• Inclusive Growth: HafenCity Hamburg GmbH development corporation leverages Hamburg’s urban quality vision to increase the value and standards of public and private land in urban redevelopment areas. This model shows how adding value in cities help propel inclusive economic growth.
  • Devolved Power: Based on a case study, research into how Denmark devolved power to municipalities in a successful and replicable manner, bolstered by the institutional innovation enshrined in KL - Local Government Denmark, which represents all Danish municipalities in labor market negotiations and finance negotiations with the national government.
  • Circular Economy: Based on a case study of Amsterdam, research on how cities are approaching circular economy approaches, what has been successful and what challenges and barriers are encountered.  The case study shows how a city can use circular economy approaches to transform the city and tackle deeply embedded problems such as affordable housing, sustainable food  production and consumption and resource inefficiencies in a city ‘construction activity
Description of the teaching methods
Students will work together in mixed study-groups across culture and disciplinary backgrounds. The course is structured through lectures, site and company visits, group and field work, and project presentation. Students will be grouped into cross-disciplinary teams so as to identify and analyze complex urban challenges – teams may choose to focus on a self-selected urban challenge.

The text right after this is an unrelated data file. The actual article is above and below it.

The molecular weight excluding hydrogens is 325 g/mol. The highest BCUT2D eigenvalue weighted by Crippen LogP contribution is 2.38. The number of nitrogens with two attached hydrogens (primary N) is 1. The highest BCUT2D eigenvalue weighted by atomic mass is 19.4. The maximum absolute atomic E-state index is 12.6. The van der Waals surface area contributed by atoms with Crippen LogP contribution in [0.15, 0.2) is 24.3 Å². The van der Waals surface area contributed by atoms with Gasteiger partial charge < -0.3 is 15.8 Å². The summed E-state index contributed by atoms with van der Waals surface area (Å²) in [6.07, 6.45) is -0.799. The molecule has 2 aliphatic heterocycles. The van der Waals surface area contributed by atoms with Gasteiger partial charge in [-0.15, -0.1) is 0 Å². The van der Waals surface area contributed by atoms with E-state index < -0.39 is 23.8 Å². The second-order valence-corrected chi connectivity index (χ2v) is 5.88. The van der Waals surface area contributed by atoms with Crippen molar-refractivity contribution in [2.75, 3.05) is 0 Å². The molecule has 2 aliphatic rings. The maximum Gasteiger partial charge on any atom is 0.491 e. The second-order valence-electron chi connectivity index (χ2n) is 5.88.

During the group work, students will assess and compare case studies with regards to the specific urban challenge that they have chosen to focus on. Based on their analysis, students will also identify public, private and/ or nonprofit approaches to address the challenge bringing together their unique experiences in different academic disciplines.

Students are expected to take part in all planned activities and help make the City Solutions course a great experience for everyone, - both academically and culturally
Feedback during the teaching period
1) Time dedicated to questions and open discussion during teaching.
2) Teacher will rotate during class assignments and workshops.
3) Possibility to schedule a meeting with the teacher.
Student workload
Preparation 130 hours
Teaching 30 hours
Exam 46 hours
Expected literature

Literature will be available on Canvas

Last updated on 18-06-2021